“The world is a looking-glass, and gives back to every man the reflection of his own face. Frown at it, and it will in turn look sourly upon you; laugh at it and with it, and it is a jolly kind companion; and so let all young persons take their choice.”
So said William Makepeace Thackeray (1811-1863), an English Victorian writer.
So what does it say of the United States, that as of Dec. 6, 2013, The number of people receiving aid from the USDA Supplemental Nutrition Assistance Program is nearly 48 million people at a cost of $76 million — or $133.08 per person — in average monthly benefits? Well, let’s look at two examples of current sentiment.
- Kevin W. Concannon, Under Secretary for Food, Nutrition, and Consumer Services, in his Dec. 4, 2013 blog post titled, “Reflecting on Hunger This Holiday Season,”::
“Last week, I wrote about the continued need for the Supplemental Nutrition Assistance Program (SNAP), particularly in the wake of the automatic benefit cuts that began on November 1. It is fortunately the time of year when people give generously to food banks and food pantries, but they are unable to fully meet the need in their communities, particularly if the program were to suffer deeper cuts.
Over the holiday weekend, I saw heart-wrenching news stories from across the country illustrating the impact of cuts through the personal stories of children and families that are using SNAP to get back on their feet. I’ve included a few compelling stories below, but these barely scratch the surface of what folks are experiencing across the country.”
His post is continued here.
- Perry Chiaramonte, of FoxNews.com. reported on Oct. 22, 2013, in his article, “Craigslist makes turning food stamps into cash a SNAP,”:
“Food stamp recipients are turning the government handouts into quick cash with ads on Craigslist, despite efforts to stem fraud. The federally-funded grocery assistance coupons — which are issued by states in the form of debit cards under the Supplemental Nutrition Assistance Program (SNAP) — are being sold on the online bulletin board as well as auction sites like eBay.
FoxNews.com found several offerings at Craigslist sites around the country, where the sellers offered the welfare benefits at large discounts from face value. The coupons are not supposed to be transferred, and Craigslist’s policy lists them among the items that are not allowed to be sold or bartered on the site.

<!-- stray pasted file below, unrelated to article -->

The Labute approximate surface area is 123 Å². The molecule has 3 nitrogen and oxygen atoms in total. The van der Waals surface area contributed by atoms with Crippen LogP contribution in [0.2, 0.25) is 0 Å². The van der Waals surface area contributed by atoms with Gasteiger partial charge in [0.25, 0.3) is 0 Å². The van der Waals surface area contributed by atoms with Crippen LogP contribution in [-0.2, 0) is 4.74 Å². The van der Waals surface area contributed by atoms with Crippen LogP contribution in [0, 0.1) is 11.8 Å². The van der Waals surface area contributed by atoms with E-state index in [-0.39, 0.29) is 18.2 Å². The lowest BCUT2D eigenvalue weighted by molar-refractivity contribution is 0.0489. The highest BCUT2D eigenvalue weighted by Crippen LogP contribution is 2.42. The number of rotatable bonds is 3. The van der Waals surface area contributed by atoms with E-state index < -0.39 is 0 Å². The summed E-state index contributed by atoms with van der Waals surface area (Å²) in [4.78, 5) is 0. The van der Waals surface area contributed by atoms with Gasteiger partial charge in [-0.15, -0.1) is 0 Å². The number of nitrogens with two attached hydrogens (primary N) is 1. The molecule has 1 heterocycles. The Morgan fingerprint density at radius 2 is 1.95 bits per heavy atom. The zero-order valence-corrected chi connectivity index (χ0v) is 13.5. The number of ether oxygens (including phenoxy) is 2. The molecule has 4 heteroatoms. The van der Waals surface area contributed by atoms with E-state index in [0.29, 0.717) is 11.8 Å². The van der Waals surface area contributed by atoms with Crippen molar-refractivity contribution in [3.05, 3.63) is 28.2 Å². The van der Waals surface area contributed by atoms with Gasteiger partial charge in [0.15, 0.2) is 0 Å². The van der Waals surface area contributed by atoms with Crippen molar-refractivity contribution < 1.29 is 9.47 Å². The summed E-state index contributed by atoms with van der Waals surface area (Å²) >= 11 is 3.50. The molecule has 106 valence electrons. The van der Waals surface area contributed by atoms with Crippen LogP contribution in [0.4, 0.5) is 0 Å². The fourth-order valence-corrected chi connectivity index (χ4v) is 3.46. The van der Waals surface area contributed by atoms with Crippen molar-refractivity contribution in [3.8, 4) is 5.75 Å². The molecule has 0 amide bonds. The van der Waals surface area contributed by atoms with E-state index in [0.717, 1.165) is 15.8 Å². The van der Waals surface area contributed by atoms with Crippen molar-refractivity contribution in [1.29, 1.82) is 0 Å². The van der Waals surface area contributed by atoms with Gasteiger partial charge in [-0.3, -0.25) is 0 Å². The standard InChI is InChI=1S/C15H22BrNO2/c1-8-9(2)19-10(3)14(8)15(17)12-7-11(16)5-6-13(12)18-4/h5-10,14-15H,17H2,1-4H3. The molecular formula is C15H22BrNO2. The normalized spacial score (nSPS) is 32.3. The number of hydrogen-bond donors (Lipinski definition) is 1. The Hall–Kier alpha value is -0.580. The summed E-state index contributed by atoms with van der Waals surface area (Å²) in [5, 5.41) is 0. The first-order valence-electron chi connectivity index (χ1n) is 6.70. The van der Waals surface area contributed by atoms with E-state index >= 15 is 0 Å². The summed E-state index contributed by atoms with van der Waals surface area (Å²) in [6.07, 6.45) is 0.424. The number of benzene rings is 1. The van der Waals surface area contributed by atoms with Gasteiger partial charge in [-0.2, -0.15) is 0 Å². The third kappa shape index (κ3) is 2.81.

But unless someone flags such a post, there’s little the sites, which operate in small, medium and large markets around the country, can do. Critics suspect sellers either don’t need them any more because they have found work, or simply want to exchange them for cash so that they can buy drugs or other items that are not permitted under the rules of the program.”
The remainder of his article can be found here.
These two arbitrarily selected posts from the Internet, demonstrate the vast divide among Americans when they consider the subject of welfare for the poor. The concerns include care for children and families unable to gain food sustenance, along with veterans, the elderly, people with disabilities, the disenfranchised, and since 2008 and the Great Recession, the numerous folks who have found themselves the victims unemployment levels not seen since the Great Depression.
On the other side of the coin, great anxiety exists over growing instances of fraud being perpetrated and the increasing cost of that criminality to the public.
This blog will share what at least one family is encountering living life on SNAP and other assistance that might be available. It is a family of two adults, married for almost 15 years, where up until 2 1/2 years ago, both spouses worked full time, paid taxes, paid for health insurance and had lived from paycheck to paycheck for most of their married and low-to-middle income life together. After a long struggle, life began to look better.
It is the story of the Farthings, Jim and Gina.
It is my family’s story.